Declaring war on terrorism better suited the purposes of the Bush Administration, because it invoked military might; but this is the wrong way to deal with the problem. Military action requires an identifiable target, preferably a state. As a result the war on terrorism has been directed primarily against states harboring terrorists. Yet terrorists are by definition non-state actors, even if they are often sponsored by states.
The war on terrorism as pursued by the Bush Administration cannot be won. On the contrary, it may bring about a permanent state of war. Terrorists will never disappear. They will continue to provide a pretext for the pursuit of American supremacy. That pursuit, in turn, will continue to generate resistance. Further, by turning the hunt for terrorists into a war, we are bound to create innocent victims. The more innocent victims there are, the greater the resentment and the better the chances that some victims will turn into perpetrators.
The terrorist threat must be seen in proper perspective. Terrorism is not new. It was an important factor in nineteenth-century Russia, and it had a great influence on the character of the czarist regime, enhancing the importance of secret police and justifying authoritarianism. More recently several European countries — Italy, Germany, Great Britain — had to contend with terrorist gangs, and it took those countries a decade or more to root them out. But those countries did not live under the spell of terrorism during all that time. Granted, using hijacked planes for suicide attacks is something new, and so is the prospect of terrorists with weapons of mass destruction. To come to terms with these threats will take some adjustment; but the threats cannot be allowed to dominate our existence. Exaggerating them will only make them worse. The most powerful country on earth cannot afford to be consumed by fear. To make the war on terrorism the centerpiece of our national strategy is an abdication of our responsibility as the leading nation in the world. Moreover, by allowing terrorism to become our principal preoccupation, we are playing into the terrorists' hands. They are setting our priorities.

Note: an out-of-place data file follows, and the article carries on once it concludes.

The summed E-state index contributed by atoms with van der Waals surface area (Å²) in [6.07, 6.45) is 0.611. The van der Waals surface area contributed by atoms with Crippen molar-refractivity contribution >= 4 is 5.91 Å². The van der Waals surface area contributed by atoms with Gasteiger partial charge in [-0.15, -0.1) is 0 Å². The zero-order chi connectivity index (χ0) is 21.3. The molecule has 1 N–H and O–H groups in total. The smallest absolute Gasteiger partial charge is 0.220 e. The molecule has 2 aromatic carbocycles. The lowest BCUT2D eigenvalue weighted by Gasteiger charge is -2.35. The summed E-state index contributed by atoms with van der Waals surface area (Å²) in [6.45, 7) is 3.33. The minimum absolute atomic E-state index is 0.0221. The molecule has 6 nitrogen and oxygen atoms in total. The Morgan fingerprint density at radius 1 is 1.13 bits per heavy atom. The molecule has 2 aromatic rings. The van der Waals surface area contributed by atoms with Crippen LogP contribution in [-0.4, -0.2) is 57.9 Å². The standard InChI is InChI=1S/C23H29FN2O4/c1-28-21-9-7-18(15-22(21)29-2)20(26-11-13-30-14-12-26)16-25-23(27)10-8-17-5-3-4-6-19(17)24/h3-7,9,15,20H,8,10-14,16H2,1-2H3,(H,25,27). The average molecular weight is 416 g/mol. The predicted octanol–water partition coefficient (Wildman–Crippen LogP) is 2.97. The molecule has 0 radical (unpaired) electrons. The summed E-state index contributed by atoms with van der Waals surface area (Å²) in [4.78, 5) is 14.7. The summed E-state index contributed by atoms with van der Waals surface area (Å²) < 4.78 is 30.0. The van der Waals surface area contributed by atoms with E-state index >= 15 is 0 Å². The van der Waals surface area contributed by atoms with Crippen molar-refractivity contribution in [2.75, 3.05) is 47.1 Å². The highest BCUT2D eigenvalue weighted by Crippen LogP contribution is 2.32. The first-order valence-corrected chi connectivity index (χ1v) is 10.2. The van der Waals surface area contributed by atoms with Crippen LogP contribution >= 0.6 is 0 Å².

recent Council on Foreign Relations publication sketches out three alternative national-security strategies. The first calls for the pursuit of American supremacy through the Bush doctrine of pre-emptive military action. It is advocated by neoconservatives. The second seeks the continuation of our earlier policy of deterrence and containment. It is advocated by Colin Powell and other moderates, who may be associated with either political party. The third would have the United States lead a cooperative effort to improve the world by engaging in preventive actions of a constructive character. It is not advocated by any group of significance, although President Bush pays lip service to it. That is the policy I stand for.